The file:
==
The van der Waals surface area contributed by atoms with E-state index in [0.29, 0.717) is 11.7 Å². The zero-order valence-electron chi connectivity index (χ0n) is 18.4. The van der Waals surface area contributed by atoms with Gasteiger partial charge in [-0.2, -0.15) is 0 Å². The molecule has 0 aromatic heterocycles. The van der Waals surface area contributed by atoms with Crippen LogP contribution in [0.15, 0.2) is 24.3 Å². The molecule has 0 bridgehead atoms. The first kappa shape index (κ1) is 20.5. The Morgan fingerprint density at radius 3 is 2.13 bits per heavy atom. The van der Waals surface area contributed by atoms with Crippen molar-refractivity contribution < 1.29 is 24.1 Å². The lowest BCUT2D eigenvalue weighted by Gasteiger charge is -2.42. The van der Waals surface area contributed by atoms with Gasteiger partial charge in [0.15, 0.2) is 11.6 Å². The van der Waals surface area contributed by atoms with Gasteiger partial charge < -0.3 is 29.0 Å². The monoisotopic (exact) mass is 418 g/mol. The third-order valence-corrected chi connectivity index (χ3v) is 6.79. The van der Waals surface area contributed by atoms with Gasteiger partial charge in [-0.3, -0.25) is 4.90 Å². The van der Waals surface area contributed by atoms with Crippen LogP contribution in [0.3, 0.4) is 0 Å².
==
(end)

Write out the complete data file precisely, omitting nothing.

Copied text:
The van der Waals surface area contributed by atoms with E-state index in [0.29, 0.717) is 11.7 Å². The zero-order valence-electron chi connectivity index (χ0n) is 18.4. The van der Waals surface area contributed by atoms with Gasteiger partial charge in [-0.2, -0.15) is 0 Å². The molecule has 0 aromatic heterocycles. The van der Waals surface area contributed by atoms with Crippen LogP contribution in [0.15, 0.2) is 24.3 Å². The molecule has 0 bridgehead atoms. The first kappa shape index (κ1) is 20.5. The Morgan fingerprint density at radius 3 is 2.13 bits per heavy atom. The van der Waals surface area contributed by atoms with Crippen molar-refractivity contribution < 1.29 is 24.1 Å². The lowest BCUT2D eigenvalue weighted by Gasteiger charge is -2.42. The van der Waals surface area contributed by atoms with Gasteiger partial charge in [0.15, 0.2) is 11.6 Å². The van der Waals surface area contributed by atoms with Gasteiger partial charge < -0.3 is 29.0 Å². The monoisotopic (exact) mass is 418 g/mol. The third-order valence-corrected chi connectivity index (χ3v) is 6.79. The van der Waals surface area contributed by atoms with Gasteiger partial charge in [-0.3, -0.25) is 4.90 Å². The van der Waals surface area contributed by atoms with Crippen LogP contribution in [0.3, 0.4) is 0 Å².